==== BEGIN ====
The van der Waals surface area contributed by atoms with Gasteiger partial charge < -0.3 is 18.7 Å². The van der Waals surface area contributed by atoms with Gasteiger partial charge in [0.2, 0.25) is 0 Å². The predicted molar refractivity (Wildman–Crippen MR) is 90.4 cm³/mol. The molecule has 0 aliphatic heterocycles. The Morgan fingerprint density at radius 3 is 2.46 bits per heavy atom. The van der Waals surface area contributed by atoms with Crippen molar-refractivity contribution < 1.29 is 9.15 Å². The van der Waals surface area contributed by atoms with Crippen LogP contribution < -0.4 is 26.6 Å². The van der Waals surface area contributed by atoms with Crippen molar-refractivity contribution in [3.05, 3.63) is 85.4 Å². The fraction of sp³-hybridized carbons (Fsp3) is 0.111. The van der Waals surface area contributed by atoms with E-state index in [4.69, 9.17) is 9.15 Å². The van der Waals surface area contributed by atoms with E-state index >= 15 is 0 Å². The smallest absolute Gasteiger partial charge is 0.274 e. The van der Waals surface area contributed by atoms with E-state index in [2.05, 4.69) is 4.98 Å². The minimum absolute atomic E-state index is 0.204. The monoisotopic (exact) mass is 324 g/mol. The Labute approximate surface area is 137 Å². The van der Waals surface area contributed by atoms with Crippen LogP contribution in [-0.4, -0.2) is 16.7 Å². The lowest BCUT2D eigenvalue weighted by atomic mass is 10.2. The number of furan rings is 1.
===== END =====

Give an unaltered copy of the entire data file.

The van der Waals surface area contributed by atoms with Gasteiger partial charge < -0.3 is 18.7 Å². The van der Waals surface area contributed by atoms with Gasteiger partial charge in [0.2, 0.25) is 0 Å². The predicted molar refractivity (Wildman–Crippen MR) is 90.4 cm³/mol. The molecule has 0 aliphatic heterocycles. The Morgan fingerprint density at radius 3 is 2.46 bits per heavy atom. The van der Waals surface area contributed by atoms with Crippen molar-refractivity contribution < 1.29 is 9.15 Å². The van der Waals surface area contributed by atoms with Crippen LogP contribution < -0.4 is 26.6 Å². The van der Waals surface area contributed by atoms with Crippen molar-refractivity contribution in [3.05, 3.63) is 85.4 Å². The fraction of sp³-hybridized carbons (Fsp3) is 0.111. The van der Waals surface area contributed by atoms with E-state index in [4.69, 9.17) is 9.15 Å². The van der Waals surface area contributed by atoms with E-state index >= 15 is 0 Å². The smallest absolute Gasteiger partial charge is 0.274 e. The van der Waals surface area contributed by atoms with E-state index in [2.05, 4.69) is 4.98 Å². The minimum absolute atomic E-state index is 0.204. The monoisotopic (exact) mass is 324 g/mol. The Labute approximate surface area is 137 Å². The van der Waals surface area contributed by atoms with Crippen LogP contribution in [-0.4, -0.2) is 16.7 Å². The lowest BCUT2D eigenvalue weighted by atomic mass is 10.2. The number of furan rings is 1.